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529 Plan Qualified Expenses: What You Can Spend On Now

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Higher education has many options today. For example, numerous online classes let more students live at home or off-campus. But keeping up with what to know can be challenging. Here you can get pointers on college costs and 529 allowable expenses.

A Bit About the Cost of College

The cost of college can feel like sticker shock. For the 2022-23 school year, the average published tuition and fees for full-time students were*:

  • Public two-year in-district: $3,860

  • Public four-year in-state: $10,950

  • Public four-year out-of-state: $28,240

  • Private nonprofit four-year: $39,400

Determining how to plan and help pay for college expenses can feel overwhelming. But it’s crucial. It helps to start early, but the key is just doing it, even if college is coming sooner rather than later.

Some choose to fund higher education by taking out student loans. However, as tuition increases, student loan balances are increasing too. The amount of debt graduates amass can significantly affect how soon they may be able to pursue bigger financial goals—like, buying a place to live or a car, starting an emergency fund or investing, putting aside money for retirement and much more.

Figure Out Your Goal

Determine how much you need to save with our college savings calculator.

Before your student starts college, talking to them about money is smart. From basic financial lessons to a deeper dive into debt. Or, maybe they would like to know more about investing and how it works.

529 Plan Qualified Education Expenses

529 plans cover more than just tuition. Qualified education expenses include tuition, mandatory fees, computers, books, supplies, and room and board (must be enrolled half-time or more).

Off-campus housing also counts as a qualified expense. You can use your 529 plan to cover rent, utilities and grocery bills up to the college’s allowance for room and board, which you’ll find posted on their website or by calling the financial aid office.

Does Your Mortgage Count as Housing?

No. If your student is living at home, be aware you cannot use a 529 withdrawal to pay toward your mortgage. But you can use 529 funds to cover your student’s groceries up to the allowed meal amount posted by the college.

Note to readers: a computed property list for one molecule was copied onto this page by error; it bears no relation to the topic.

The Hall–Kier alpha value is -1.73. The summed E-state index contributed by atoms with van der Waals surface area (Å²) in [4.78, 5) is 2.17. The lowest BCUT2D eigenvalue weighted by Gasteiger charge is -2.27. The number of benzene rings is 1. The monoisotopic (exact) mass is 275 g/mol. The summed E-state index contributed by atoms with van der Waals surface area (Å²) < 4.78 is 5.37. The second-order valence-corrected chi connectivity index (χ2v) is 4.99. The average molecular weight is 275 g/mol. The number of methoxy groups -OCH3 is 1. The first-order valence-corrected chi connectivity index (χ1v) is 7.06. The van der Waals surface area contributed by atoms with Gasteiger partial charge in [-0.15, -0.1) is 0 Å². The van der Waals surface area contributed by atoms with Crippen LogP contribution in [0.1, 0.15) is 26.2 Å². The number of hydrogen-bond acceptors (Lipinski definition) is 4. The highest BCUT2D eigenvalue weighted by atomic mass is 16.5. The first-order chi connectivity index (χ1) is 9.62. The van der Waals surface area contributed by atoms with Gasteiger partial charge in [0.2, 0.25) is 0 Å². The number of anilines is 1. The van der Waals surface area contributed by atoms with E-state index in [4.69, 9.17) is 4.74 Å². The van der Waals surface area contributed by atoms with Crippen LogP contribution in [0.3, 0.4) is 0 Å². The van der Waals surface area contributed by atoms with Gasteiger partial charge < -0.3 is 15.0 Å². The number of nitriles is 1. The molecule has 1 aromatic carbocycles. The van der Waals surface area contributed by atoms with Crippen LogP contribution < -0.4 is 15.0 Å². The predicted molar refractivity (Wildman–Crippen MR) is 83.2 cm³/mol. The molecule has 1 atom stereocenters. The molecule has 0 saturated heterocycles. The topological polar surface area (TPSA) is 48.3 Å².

For a 12-month apartment lease, remember that the summer months won’t count as a qualified expense if your student isn’t enrolled at least half-time. In this case, make sure you use 529 funds only for rent during the months your student is enrolled.

SECURE Act Expansions and Other Ways to Spend 529s

If you’re spending less because your student is living at home or was awarded a substantial scholarship, you can use your 529 funds in other ways. For example, suppose your student earned a scholarship. You may take a penalty-free distribution equal to the scholarship amount out of the 529 (but you may have to pay income tax for any amount designated for room and board)**.

Additionally, the 2019 SECURE Act allows families to pay off up to $10,000 of their student’s qualified student loans with 529 money and up to $10,000 of a sibling’s student debt from the same 529 plan without changing beneficiaries.1 That’s one way not to get stuck with leftover 529 money.

529s Are for More than University Learning

529s can pay for eligible apprenticeship programs (new with the SECURE ACT), vocational programs, community college, graduate programs, and up to $10,000 in private K-12 tuition in states that consider K-12 private education a qualified expense. Check if yours does.

Whether your child is two or 12, it’s never too soon to consider saving for their post-high school plans. Try to keep as many doors open as possible for maximum flexibility. The sooner you start, the better.

Paying for big-ticket expenses like college takes planning.

Let us help. Talk to a college savings specialist.


Trends in College Pricing 2022, The College Board, October 2022.


Internal Revenue Service, Publication 970, Tax Benefits for Education for 2022 Returns.


New Law Allows 529 Plans to Repay Student Loans,, Dec. 19, 2019,

This material has been prepared for educational purposes only. It is not intended to provide, and should not be relied upon for, investment, accounting, legal or tax advice.

You could lose money by investing in a mutual fund, even if through your employer's plan or an IRA. An investment in a mutual fund is not insured or guaranteed by the Federal Deposit Insurance Corporation or any other government agency.